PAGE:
Police ‘hindered’ Lawyer X inquiry: report | Whyalla Information

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Police 'hindered' Lawyer X inquiry: report | Whyalla News

Victoria Police say they will fully cooperate with a special investigation into the conduct of officers implicated in the Lawyer X scandal.

Despite public pledges to do the same for a royal commission in the affair, Commissioner Margaret McMurdo pounded them for obstructing and delaying their work.

She highlighted the lack of cooperation between the armed forces in preparing documents.

“The Victoria Police Department produced thousands of documents that were undated or had meaningless or imprecise titles – for example, handwritten documents entitled ‘Diary Entries’ without reference to the name of the police officer who owned the diary,” Ms. McMurdo wrote.

More prominent examples included the discovery of the police diaries of former Chief Inspector Simon Overland in a police warehouse after he presented evidence and the discovery of his diaries by Inspector Martin Allison on the roof of his home 12 months after his appearance.

In another case, metadata revealed that documents identified by the force in May 2019 were not forwarded to the investigation until July 2019.

The Commissioner also suggested the Force’s broad interpretation of Public Interest Immunity (PII) when it came to protecting information that he claimed was not in the public interest to be disclosed.

On one allegation, police refused to hand over 11 whistleblower files that they claimed were “extremely sensitive” despite Ms. McMurdo’s insistence that they were relevant to her work.

She recommended that an independent person be appointed to review it within three months.

She said the force often claimed that information could reveal “confidential police practices” but did not provide any substantiation for their claims.

“The Victoria Police Department has also frequently invoked personal information on material that was publicly available in media reports and court files,” she said.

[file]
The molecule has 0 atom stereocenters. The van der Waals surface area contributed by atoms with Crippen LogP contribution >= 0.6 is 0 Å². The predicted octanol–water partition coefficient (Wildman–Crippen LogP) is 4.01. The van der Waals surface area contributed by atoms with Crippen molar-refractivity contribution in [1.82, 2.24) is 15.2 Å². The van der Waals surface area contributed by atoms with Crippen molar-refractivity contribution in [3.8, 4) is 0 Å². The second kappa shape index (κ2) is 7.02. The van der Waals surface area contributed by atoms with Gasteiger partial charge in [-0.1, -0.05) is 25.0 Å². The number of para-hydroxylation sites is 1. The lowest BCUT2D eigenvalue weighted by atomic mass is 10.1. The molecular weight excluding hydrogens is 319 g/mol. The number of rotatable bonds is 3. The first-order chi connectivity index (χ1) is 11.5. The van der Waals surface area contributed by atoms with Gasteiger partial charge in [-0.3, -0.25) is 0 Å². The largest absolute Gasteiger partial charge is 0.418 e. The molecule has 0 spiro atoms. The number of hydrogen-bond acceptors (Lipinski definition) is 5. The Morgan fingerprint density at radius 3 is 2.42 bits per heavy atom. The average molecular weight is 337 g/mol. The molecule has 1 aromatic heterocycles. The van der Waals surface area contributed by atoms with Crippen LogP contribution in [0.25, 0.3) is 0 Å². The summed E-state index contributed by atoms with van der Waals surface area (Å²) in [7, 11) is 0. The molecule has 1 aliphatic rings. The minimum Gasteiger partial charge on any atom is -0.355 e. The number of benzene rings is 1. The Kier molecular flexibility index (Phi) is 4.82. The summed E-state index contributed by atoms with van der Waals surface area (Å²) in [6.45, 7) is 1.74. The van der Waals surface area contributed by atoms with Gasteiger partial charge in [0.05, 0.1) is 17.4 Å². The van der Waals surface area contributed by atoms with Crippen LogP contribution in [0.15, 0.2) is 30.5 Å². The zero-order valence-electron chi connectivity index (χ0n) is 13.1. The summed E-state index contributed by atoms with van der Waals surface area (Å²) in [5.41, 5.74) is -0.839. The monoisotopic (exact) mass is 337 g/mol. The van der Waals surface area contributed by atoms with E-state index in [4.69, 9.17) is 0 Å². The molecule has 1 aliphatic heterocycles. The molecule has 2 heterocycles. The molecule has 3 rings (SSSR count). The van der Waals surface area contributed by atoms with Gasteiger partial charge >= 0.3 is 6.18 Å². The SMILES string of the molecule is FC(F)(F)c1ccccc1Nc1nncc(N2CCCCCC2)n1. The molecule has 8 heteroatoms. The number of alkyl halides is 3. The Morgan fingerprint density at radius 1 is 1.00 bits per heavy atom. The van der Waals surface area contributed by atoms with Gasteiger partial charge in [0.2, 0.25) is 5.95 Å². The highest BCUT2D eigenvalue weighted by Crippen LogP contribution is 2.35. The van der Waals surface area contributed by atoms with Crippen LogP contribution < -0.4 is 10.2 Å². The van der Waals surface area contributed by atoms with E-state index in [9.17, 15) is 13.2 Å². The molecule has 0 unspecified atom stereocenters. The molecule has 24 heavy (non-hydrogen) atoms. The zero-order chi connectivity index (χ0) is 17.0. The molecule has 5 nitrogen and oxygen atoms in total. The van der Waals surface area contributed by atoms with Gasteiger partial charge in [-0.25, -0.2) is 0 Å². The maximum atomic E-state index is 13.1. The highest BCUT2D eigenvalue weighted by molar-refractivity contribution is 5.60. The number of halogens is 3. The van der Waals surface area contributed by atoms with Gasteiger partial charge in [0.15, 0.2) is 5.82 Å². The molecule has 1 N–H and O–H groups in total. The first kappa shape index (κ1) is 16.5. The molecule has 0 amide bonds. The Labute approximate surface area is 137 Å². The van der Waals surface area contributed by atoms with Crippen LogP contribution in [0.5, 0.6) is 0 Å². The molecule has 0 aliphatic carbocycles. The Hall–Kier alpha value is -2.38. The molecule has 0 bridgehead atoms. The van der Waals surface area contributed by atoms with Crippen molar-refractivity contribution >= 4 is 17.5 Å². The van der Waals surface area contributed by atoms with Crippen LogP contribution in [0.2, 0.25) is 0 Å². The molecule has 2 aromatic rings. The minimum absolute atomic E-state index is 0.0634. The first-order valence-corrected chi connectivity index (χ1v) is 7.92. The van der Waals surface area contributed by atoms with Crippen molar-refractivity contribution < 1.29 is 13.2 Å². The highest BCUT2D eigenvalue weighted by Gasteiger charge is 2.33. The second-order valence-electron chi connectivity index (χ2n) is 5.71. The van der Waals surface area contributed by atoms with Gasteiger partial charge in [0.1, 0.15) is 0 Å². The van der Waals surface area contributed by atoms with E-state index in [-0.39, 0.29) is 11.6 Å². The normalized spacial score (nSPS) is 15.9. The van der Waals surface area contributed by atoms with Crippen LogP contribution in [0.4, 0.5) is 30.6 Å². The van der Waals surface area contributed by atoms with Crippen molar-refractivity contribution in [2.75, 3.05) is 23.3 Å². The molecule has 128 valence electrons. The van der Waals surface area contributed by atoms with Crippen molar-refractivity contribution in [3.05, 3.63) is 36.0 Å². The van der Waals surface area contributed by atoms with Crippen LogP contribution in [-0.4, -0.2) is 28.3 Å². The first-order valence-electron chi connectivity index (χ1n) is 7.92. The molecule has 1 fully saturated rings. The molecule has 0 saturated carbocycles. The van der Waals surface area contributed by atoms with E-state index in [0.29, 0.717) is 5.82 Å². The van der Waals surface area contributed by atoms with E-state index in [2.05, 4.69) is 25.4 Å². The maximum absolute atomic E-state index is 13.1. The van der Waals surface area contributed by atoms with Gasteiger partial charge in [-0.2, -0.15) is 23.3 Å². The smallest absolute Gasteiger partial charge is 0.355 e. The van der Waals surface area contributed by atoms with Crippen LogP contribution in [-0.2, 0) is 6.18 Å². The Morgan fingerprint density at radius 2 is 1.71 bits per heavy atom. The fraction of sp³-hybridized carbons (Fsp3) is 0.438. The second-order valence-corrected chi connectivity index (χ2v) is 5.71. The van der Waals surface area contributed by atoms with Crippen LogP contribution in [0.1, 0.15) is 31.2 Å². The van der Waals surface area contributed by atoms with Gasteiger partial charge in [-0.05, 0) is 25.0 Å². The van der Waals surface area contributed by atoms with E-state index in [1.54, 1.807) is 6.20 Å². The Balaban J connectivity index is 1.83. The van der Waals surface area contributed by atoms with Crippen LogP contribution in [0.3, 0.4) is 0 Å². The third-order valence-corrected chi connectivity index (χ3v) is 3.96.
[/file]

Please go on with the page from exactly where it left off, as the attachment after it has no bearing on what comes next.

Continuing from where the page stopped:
Victoria Police attorneys once attempted to suppress the fact that officers heard an underworld murder through a wiretapping device in the killer’s car – an act that appeared on the television series Underbelly over a decade ago.

They also tried to prevent the investigation from hearing that officers were recording on a recording device.

Ms. McMurdo recommended that legislation be amended to remove the ability for a person to refuse to comply with an information disclosure notice if they are the subject of a PII claim.

Attorney General Jill Hennessy says all of the commission’s recommendations will be accepted.

The work of the investigation was also hampered by a significant number of historical suppressive orders, which Ms. McMurdo stated were not easy to find.

Former judge Frank Vincent recommended years ago that a publicly accessible database of orders be made available. Work on a privately accessible database has started, but will only contain orders from January 2020.

“If there had been a comprehensive, central and accessible register of suppression orders during the Commission’s investigation, significant time and cost savings would have been achieved, confusion and accidental violations avoided and the safety of those who really needed protection would have been better managed.” She found.

Australian Associated Press